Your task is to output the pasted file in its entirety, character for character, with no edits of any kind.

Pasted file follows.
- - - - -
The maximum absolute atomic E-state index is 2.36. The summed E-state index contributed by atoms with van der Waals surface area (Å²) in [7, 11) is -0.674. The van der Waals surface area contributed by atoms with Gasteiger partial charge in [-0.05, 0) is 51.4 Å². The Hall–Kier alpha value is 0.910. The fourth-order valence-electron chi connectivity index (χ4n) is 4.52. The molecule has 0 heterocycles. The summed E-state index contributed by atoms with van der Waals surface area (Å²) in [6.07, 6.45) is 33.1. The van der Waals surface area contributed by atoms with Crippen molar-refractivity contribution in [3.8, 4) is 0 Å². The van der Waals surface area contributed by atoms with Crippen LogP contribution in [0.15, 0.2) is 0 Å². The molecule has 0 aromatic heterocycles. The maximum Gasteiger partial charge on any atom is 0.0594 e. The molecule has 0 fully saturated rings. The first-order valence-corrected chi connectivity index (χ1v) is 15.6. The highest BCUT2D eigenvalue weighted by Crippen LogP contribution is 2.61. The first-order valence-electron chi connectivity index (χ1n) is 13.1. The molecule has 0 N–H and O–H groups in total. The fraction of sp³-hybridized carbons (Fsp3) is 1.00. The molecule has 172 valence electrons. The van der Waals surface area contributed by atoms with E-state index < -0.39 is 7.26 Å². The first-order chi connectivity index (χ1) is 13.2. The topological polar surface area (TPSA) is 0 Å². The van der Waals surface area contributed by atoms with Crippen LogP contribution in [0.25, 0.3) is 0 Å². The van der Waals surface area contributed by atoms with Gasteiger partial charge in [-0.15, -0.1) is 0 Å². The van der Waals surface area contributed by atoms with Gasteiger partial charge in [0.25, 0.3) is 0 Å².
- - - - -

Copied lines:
The maximum absolute atomic E-state index is 2.36. The summed E-state index contributed by atoms with van der Waals surface area (Å²) in [7, 11) is -0.674. The van der Waals surface area contributed by atoms with Gasteiger partial charge in [-0.05, 0) is 51.4 Å². The Hall–Kier alpha value is 0.910. The fourth-order valence-electron chi connectivity index (χ4n) is 4.52. The molecule has 0 heterocycles. The summed E-state index contributed by atoms with van der Waals surface area (Å²) in [6.07, 6.45) is 33.1. The van der Waals surface area contributed by atoms with Crippen molar-refractivity contribution in [3.8, 4) is 0 Å². The van der Waals surface area contributed by atoms with Crippen LogP contribution in [0.15, 0.2) is 0 Å². The molecule has 0 aromatic heterocycles. The maximum Gasteiger partial charge on any atom is 0.0594 e. The molecule has 0 fully saturated rings. The first-order valence-corrected chi connectivity index (χ1v) is 15.6. The highest BCUT2D eigenvalue weighted by Crippen LogP contribution is 2.61. The first-order valence-electron chi connectivity index (χ1n) is 13.1. The molecule has 0 N–H and O–H groups in total. The fraction of sp³-hybridized carbons (Fsp3) is 1.00. The molecule has 172 valence electrons. The van der Waals surface area contributed by atoms with E-state index < -0.39 is 7.26 Å². The first-order chi connectivity index (χ1) is 13.2. The topological polar surface area (TPSA) is 0 Å². The van der Waals surface area contributed by atoms with Crippen LogP contribution in [0.25, 0.3) is 0 Å². The van der Waals surface area contributed by atoms with Gasteiger partial charge in [-0.15, -0.1) is 0 Å². The van der Waals surface area contributed by atoms with Gasteiger partial charge in [0.25, 0.3) is 0 Å².